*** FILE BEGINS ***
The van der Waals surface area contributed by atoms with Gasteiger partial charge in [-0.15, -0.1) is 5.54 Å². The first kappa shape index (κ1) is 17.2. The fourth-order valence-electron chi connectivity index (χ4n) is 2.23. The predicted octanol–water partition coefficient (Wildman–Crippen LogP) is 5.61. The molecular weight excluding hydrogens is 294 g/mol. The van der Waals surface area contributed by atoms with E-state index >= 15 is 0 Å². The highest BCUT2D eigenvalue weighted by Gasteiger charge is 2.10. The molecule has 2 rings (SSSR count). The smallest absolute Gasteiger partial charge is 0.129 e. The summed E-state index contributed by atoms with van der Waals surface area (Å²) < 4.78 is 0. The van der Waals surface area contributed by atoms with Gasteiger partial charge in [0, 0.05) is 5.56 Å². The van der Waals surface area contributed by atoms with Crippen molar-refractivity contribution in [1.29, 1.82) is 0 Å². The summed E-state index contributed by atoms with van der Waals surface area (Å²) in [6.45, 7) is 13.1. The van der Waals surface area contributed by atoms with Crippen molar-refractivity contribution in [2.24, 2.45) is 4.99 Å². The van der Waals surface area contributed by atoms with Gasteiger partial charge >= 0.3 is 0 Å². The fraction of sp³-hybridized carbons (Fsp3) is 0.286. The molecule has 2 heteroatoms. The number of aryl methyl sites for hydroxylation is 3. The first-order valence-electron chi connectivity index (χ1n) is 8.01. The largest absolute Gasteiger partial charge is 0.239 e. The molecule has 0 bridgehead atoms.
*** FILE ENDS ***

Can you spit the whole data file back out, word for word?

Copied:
The van der Waals surface area contributed by atoms with Gasteiger partial charge in [-0.15, -0.1) is 5.54 Å². The first kappa shape index (κ1) is 17.2. The fourth-order valence-electron chi connectivity index (χ4n) is 2.23. The predicted octanol–water partition coefficient (Wildman–Crippen LogP) is 5.61. The molecular weight excluding hydrogens is 294 g/mol. The van der Waals surface area contributed by atoms with E-state index >= 15 is 0 Å². The highest BCUT2D eigenvalue weighted by Gasteiger charge is 2.10. The molecule has 2 rings (SSSR count). The smallest absolute Gasteiger partial charge is 0.129 e. The summed E-state index contributed by atoms with van der Waals surface area (Å²) < 4.78 is 0. The van der Waals surface area contributed by atoms with Gasteiger partial charge in [0, 0.05) is 5.56 Å². The van der Waals surface area contributed by atoms with Crippen molar-refractivity contribution in [1.29, 1.82) is 0 Å². The summed E-state index contributed by atoms with van der Waals surface area (Å²) in [6.45, 7) is 13.1. The van der Waals surface area contributed by atoms with Crippen molar-refractivity contribution in [2.24, 2.45) is 4.99 Å². The van der Waals surface area contributed by atoms with Gasteiger partial charge >= 0.3 is 0 Å². The fraction of sp³-hybridized carbons (Fsp3) is 0.286. The molecule has 2 heteroatoms. The number of aryl methyl sites for hydroxylation is 3. The first-order valence-electron chi connectivity index (χ1n) is 8.01. The largest absolute Gasteiger partial charge is 0.239 e. The molecule has 0 bridgehead atoms.